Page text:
I decided to make a (semi) Charlieplexed LED array with RGB lights. This continued off my project a few weeks ago with 4 RGB LEDs Charlieplexed.
I decided on a 4×4 array for manageability. 16 RGB LEDs is 48 LEDs (if we ignore the shared anode constraint), which we could drive with 8 pins using Charlieplexing (8*7 > 48). The layout and crossings for that would be difficult (see Neil’s examples for workable solutions). I decided to clone my 4 LED multiplexing design, making each row separate. This uses 4*4 IO pins, but requires no crossing. After laying it all out, I realized I could save a few more pins without crosses by sharing adjacent rails between rows and looping a few row lines down to the next row. Next time…
I did the layout in Eagle. It’s sometimes tedious, but I like the control it offers and the visual workflow agrees better with how I think about layout right now. Here’s the schematic:
I put a mini-USB connector for power and not much else. I used an ATmega328 to get enough IO pins. I thought about leaving space for a resonator, breaking out unused pins, and bringing USB data to the MCU, but the layout was too tight.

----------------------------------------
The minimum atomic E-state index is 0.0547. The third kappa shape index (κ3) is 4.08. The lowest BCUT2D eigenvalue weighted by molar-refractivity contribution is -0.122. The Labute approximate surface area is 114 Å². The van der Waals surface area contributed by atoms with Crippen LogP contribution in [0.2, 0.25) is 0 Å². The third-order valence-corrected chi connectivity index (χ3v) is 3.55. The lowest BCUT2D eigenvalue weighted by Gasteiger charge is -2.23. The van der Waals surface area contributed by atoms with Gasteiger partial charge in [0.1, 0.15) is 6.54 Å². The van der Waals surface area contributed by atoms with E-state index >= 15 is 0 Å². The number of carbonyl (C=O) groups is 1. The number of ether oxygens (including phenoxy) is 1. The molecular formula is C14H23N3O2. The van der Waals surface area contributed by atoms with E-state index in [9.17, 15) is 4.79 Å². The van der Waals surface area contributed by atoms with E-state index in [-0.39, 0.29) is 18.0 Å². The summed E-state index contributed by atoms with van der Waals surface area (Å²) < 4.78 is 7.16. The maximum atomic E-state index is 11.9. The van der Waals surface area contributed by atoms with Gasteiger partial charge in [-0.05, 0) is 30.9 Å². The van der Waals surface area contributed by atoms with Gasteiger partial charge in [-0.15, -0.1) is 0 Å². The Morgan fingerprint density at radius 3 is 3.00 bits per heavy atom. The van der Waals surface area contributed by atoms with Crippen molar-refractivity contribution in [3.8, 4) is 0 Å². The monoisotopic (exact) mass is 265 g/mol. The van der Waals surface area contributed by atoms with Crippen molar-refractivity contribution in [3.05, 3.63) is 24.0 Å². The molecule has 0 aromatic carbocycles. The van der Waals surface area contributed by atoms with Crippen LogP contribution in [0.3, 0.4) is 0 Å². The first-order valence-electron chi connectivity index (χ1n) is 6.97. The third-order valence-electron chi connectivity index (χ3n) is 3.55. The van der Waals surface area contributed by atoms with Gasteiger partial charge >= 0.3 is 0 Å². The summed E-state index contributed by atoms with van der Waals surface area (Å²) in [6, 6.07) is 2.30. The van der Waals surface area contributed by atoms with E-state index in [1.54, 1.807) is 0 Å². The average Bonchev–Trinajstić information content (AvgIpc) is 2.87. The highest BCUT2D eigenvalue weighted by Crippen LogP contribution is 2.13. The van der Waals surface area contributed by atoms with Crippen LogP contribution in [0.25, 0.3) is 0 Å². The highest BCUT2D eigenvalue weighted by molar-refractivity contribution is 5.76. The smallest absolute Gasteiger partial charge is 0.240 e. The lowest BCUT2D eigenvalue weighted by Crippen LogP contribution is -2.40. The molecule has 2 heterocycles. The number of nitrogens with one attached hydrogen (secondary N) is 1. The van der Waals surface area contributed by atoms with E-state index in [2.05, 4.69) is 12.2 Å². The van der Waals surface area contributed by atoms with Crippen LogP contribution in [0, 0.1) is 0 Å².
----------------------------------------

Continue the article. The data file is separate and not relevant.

Here’s the circuit laid out:
As before, I had to send 2 traces underneath each RGB LED to work. The layout works because each LED is rotated 180 degrees. I send traces under the MCU by coming in diagonally from the corners. I sent traces under the mini-USB connector, which I’ll explain soon. I laid out the left and right sides manually, then used the auto-router to connect the MCU to the resistor array. I used a fine grid and told it to prefer diagonal traces.
Here are the trace and board files for the Modela:
I decreased the tool width in the fab modules until all the traces were cleanly separated in the path. For the first try milling, I set the cut depth too deep and some of the small traces peeled off:
I went back to the default depth and everything was fine. Some traces are very thin, but seem sturdy and tested fine:
I cut a piece of vinyl to cover the traces going under the mini-USB connector. I didn’t want the connector shell to short out these traces.
Completely stuffed board:
I wrote some code to run through colors randomly. It revealed that I had a bad solder joint on the green pin of one LED.
sudo make -f matt_rgb_array.make program-usbtiny
Here’s a video of the flashing message: